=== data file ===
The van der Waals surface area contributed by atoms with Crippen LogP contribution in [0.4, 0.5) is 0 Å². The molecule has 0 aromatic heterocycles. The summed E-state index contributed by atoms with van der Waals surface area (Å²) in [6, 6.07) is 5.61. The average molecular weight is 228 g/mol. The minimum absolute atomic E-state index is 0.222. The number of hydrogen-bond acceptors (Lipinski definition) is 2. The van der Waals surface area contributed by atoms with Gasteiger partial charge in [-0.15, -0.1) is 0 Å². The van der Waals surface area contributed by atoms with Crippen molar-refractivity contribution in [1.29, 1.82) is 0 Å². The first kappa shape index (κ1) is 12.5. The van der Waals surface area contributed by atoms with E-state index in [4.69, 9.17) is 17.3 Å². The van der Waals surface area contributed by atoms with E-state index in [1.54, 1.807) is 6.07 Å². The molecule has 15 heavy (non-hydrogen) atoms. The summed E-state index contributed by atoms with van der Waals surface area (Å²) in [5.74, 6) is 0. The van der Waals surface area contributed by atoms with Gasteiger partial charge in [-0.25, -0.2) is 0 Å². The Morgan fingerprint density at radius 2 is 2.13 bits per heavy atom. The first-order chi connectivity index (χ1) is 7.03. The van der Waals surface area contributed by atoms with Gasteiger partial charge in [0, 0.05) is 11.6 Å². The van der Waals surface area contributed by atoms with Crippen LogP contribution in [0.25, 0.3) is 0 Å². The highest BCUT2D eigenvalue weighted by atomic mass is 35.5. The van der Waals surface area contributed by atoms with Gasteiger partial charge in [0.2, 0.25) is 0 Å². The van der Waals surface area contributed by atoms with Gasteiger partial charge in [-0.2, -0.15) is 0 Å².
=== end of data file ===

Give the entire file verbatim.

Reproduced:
The van der Waals surface area contributed by atoms with Crippen LogP contribution in [0.4, 0.5) is 0 Å². The molecule has 0 aromatic heterocycles. The summed E-state index contributed by atoms with van der Waals surface area (Å²) in [6, 6.07) is 5.61. The average molecular weight is 228 g/mol. The minimum absolute atomic E-state index is 0.222. The number of hydrogen-bond acceptors (Lipinski definition) is 2. The van der Waals surface area contributed by atoms with Gasteiger partial charge in [-0.15, -0.1) is 0 Å². The van der Waals surface area contributed by atoms with Crippen molar-refractivity contribution in [1.29, 1.82) is 0 Å². The first kappa shape index (κ1) is 12.5. The van der Waals surface area contributed by atoms with E-state index in [4.69, 9.17) is 17.3 Å². The van der Waals surface area contributed by atoms with E-state index in [1.54, 1.807) is 6.07 Å². The molecule has 15 heavy (non-hydrogen) atoms. The summed E-state index contributed by atoms with van der Waals surface area (Å²) in [5.74, 6) is 0. The van der Waals surface area contributed by atoms with Gasteiger partial charge in [-0.25, -0.2) is 0 Å². The Morgan fingerprint density at radius 2 is 2.13 bits per heavy atom. The first-order chi connectivity index (χ1) is 7.03. The van der Waals surface area contributed by atoms with Gasteiger partial charge in [0, 0.05) is 11.6 Å². The van der Waals surface area contributed by atoms with Crippen LogP contribution in [0.25, 0.3) is 0 Å². The highest BCUT2D eigenvalue weighted by atomic mass is 35.5. The van der Waals surface area contributed by atoms with Gasteiger partial charge in [0.2, 0.25) is 0 Å². The van der Waals surface area contributed by atoms with Gasteiger partial charge in [-0.2, -0.15) is 0 Å².